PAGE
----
Whether you want to rack up rosettes in the show ring, ride hard behind hounds, or simply add some variety to your hacking, learning to ride side saddle is an exciting experience.
For those with injuries and disabilities riding aside can sometimes be easier and more comfortable than riding astride.
If you aren’t already involved in riding side saddle, getting started can seem daunting. Here we cover some of the basics of finding the correct equipment and learning how to use it.
Interested in the history? We have covered the passionate history of riding side saddle in a previous blog.
How do I know if riding side saddle is for me?
Before committing to a saddle and habit, it is important to find out whether you (and your horse) enjoy riding aside. Aficionados will evangelise about the comfort and ease of sitting aside, and tell you that their horse moves better and jumps happier. However, there are people out there who’ve got off after their first attempt saying “never again”- so dipping a toe in first is a good policy.
The Side Saddle Association is the UK’s official body for riding aside, offering clinics, exams, and advice as well as showing classes and a championship show. For the new rider their website should be the first port of call for a wealth of information.
A riding lesson with an approved instructor is an excellent way to check that riding aside is for you. The British Horse Society has a directory of instructors, which can be filtered for those specialising in side saddle instruction. This is also a great way to meet people in the side saddle world who can help with sourcing equipment and making a start on competitions and other activities.
While individual lessons will give you undivided attention and an intense experience, some instructors will also put on day-long clinics where you can share a lesson. These are often advertised on social media as “have a go” sessions.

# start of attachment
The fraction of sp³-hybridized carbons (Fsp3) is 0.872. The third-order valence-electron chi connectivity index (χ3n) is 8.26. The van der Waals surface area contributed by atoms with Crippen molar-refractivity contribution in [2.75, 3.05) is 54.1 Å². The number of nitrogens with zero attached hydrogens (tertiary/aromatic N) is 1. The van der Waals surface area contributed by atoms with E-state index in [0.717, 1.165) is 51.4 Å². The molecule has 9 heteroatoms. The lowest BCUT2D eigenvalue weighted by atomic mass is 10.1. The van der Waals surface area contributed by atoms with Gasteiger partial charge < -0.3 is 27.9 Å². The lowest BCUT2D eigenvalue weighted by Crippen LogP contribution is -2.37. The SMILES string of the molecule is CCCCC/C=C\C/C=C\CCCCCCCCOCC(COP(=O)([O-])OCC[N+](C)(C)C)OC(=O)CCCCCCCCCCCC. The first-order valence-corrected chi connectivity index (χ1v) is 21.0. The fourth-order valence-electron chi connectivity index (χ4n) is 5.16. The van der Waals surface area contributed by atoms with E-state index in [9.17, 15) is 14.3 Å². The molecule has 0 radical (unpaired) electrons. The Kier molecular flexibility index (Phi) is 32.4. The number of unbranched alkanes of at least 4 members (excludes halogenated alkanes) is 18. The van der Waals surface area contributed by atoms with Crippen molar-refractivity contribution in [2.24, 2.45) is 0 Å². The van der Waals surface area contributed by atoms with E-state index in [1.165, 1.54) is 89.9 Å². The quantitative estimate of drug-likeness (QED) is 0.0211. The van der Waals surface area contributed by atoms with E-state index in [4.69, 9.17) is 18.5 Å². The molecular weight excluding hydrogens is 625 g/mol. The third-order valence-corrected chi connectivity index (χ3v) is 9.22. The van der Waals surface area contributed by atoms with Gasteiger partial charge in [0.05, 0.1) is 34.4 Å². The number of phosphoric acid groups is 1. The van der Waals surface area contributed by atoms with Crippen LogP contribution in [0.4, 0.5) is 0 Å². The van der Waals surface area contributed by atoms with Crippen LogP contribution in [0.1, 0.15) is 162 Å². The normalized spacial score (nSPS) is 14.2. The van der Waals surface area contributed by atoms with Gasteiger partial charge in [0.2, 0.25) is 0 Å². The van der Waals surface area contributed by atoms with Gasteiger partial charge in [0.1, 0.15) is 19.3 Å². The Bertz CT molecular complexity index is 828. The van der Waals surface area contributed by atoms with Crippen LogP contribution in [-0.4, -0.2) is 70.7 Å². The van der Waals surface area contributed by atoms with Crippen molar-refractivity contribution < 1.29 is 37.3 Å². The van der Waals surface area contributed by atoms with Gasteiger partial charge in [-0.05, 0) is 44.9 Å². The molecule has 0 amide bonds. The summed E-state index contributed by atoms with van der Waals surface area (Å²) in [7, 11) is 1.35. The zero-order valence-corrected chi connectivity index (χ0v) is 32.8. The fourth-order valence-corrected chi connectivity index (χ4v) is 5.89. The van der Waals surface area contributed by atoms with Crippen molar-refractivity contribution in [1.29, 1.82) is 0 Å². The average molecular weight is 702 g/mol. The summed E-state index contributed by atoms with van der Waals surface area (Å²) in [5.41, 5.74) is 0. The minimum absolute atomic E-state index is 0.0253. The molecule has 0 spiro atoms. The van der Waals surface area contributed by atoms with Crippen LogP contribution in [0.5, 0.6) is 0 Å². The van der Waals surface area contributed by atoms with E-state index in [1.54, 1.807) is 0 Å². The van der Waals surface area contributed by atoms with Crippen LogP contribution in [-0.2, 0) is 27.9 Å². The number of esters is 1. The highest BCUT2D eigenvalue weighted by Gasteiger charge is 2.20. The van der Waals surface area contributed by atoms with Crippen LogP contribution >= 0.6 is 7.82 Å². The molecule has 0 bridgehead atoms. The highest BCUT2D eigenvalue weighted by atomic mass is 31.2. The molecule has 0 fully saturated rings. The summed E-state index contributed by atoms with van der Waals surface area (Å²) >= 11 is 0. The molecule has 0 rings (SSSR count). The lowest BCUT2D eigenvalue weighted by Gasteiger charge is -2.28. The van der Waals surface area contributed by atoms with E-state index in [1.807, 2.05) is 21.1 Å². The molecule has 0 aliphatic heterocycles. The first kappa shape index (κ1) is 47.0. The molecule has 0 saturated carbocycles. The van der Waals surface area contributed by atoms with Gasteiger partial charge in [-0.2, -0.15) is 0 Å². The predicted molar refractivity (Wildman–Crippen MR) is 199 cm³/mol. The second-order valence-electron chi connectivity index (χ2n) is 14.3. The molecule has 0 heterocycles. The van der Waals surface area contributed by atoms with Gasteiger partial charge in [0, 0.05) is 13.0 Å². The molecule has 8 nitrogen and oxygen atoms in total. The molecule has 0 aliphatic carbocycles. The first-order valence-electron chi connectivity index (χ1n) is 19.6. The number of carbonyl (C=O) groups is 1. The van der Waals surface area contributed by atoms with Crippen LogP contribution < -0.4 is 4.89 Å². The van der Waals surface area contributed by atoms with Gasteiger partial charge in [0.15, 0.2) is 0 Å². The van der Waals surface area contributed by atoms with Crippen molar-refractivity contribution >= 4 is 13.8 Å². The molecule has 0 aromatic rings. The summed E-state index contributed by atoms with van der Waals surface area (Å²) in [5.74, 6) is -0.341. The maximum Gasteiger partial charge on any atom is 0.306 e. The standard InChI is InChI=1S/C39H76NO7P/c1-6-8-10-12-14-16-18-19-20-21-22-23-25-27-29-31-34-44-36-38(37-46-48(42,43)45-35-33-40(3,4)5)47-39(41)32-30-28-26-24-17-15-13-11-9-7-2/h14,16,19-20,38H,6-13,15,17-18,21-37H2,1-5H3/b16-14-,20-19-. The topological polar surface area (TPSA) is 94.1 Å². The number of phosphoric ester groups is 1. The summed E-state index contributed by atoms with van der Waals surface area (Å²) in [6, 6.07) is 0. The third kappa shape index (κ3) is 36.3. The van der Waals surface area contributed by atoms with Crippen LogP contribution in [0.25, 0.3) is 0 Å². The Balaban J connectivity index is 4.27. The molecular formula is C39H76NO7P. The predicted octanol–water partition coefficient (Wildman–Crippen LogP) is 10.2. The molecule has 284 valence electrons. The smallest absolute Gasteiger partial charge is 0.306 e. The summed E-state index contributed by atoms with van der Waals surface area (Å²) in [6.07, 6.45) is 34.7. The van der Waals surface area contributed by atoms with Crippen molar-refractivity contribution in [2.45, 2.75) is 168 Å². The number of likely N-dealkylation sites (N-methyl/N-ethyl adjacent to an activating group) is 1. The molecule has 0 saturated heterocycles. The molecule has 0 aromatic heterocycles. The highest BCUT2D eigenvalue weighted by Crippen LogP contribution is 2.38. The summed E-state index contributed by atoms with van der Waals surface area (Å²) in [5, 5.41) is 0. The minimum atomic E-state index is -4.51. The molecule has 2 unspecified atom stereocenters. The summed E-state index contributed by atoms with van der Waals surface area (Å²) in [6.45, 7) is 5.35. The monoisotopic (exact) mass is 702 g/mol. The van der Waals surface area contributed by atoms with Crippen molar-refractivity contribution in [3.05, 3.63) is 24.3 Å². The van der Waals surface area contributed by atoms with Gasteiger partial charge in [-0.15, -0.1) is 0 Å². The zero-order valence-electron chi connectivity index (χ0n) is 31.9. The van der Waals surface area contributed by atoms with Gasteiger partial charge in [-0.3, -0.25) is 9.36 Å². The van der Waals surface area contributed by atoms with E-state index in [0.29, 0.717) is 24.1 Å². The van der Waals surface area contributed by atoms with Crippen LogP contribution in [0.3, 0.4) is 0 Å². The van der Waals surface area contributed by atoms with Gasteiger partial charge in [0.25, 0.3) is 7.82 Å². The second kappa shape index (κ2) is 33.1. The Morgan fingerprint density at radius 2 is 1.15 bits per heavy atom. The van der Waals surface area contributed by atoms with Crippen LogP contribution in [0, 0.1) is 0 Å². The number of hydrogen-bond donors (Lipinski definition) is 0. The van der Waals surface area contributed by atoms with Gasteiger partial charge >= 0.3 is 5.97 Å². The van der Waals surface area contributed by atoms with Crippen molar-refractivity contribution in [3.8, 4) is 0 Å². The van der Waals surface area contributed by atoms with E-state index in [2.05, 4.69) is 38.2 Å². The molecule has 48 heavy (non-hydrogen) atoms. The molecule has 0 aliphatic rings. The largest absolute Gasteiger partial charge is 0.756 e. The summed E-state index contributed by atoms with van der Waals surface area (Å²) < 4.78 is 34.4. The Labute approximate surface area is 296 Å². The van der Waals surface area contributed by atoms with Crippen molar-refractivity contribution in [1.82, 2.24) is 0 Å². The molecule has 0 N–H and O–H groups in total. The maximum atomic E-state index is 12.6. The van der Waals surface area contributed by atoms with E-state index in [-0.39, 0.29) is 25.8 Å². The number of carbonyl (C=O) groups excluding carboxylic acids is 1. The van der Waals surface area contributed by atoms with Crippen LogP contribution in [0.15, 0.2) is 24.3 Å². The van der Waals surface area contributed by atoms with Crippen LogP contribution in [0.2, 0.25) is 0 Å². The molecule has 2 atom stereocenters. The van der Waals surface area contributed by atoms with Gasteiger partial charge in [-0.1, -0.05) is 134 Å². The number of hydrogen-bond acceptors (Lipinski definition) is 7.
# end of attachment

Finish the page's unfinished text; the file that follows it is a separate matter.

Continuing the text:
The majority of horses take well to being ridden aside, and many don’t even seem to notice the difference. It can sometimes be difficult to find a saddle for a horse that is very wide or low-withered, but horses of every type and size take part in the sport. If your horse has a tendency to rear then you should take care; it is far more difficult to fall out of a side saddle than a cross saddle if a horse goes up and over.
There are lots of very helpful groups on Facebook dedicated to riding side saddle. These groups are a good place to make local contacts, ask questions, and source equipment. Always check someone’s credentials before implementing advice, and take the usual precautions if you buy online.
Where can I find a side saddle?
There’s no getting away from the fact that you will need some new equipment to ride side saddle, the most important of which is the saddle itself. The increasing popularity of riding side saddle, plus the increasing age of old saddles, does mean that it can be difficult to find a saddle that fits you and your horse.
The Side Saddle Association is a good resource, as they have both advertisements for saddles to hire and buy, and a list of accredited saddlers. It is really important that your saddle fits both you and your horse, and that the saddle is in good condition and safe to use. Saddles are also offered for sale online, but take advice from your saddler before buying or hiring one- some sellers will let you take your horse to them to try the saddle first.
Buying a saddle is not a cheap endeavour, with old saddles usually in the range of £1000-2500 depending on condition, and a new made to measure saddle likely to set you back over £3000. The price can sometimes be offset by the option to hire it out should you end up between horses or taking a break from riding aside (e.g. owning a young horse).
There are saddlers who can make a new saddle, and this might be a faster option if you or your horse are difficult to fit to an existing saddle, or you need something more specialist such as an off-side saddle.
What can I do side saddle?
Showing and hunting are the two disciplines most commonly associated with riding aside, but side saddles are used across equestrianism. One of the things that you can’t do is joust, but side saddle riders can and do compete in all sorts of affiliated and unaffiliated competitions.